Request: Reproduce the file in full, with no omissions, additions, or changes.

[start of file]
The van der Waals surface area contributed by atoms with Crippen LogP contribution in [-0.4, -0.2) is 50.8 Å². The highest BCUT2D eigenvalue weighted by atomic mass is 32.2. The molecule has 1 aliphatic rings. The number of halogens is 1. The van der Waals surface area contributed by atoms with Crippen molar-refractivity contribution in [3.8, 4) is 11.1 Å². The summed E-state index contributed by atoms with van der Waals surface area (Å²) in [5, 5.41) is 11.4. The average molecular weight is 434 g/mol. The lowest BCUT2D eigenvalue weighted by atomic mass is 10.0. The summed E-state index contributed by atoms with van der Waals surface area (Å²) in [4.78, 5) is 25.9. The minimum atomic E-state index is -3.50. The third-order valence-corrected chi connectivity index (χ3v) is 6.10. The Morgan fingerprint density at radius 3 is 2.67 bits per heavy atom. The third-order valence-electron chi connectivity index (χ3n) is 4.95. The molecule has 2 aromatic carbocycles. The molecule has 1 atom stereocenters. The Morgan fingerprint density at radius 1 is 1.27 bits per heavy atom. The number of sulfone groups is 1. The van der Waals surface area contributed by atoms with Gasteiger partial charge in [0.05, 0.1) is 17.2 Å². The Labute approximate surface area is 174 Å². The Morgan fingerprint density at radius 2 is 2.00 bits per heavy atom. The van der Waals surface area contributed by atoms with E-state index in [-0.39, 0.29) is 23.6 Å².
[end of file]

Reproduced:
The van der Waals surface area contributed by atoms with Crippen LogP contribution in [-0.4, -0.2) is 50.8 Å². The highest BCUT2D eigenvalue weighted by atomic mass is 32.2. The molecule has 1 aliphatic rings. The number of halogens is 1. The van der Waals surface area contributed by atoms with Crippen molar-refractivity contribution in [3.8, 4) is 11.1 Å². The summed E-state index contributed by atoms with van der Waals surface area (Å²) in [5, 5.41) is 11.4. The average molecular weight is 434 g/mol. The lowest BCUT2D eigenvalue weighted by atomic mass is 10.0. The summed E-state index contributed by atoms with van der Waals surface area (Å²) in [4.78, 5) is 25.9. The minimum atomic E-state index is -3.50. The third-order valence-corrected chi connectivity index (χ3v) is 6.10. The Morgan fingerprint density at radius 3 is 2.67 bits per heavy atom. The third-order valence-electron chi connectivity index (χ3n) is 4.95. The molecule has 2 aromatic carbocycles. The molecule has 1 atom stereocenters. The Morgan fingerprint density at radius 1 is 1.27 bits per heavy atom. The number of sulfone groups is 1. The van der Waals surface area contributed by atoms with Gasteiger partial charge in [0.05, 0.1) is 17.2 Å². The Labute approximate surface area is 174 Å². The Morgan fingerprint density at radius 2 is 2.00 bits per heavy atom. The van der Waals surface area contributed by atoms with E-state index in [-0.39, 0.29) is 23.6 Å².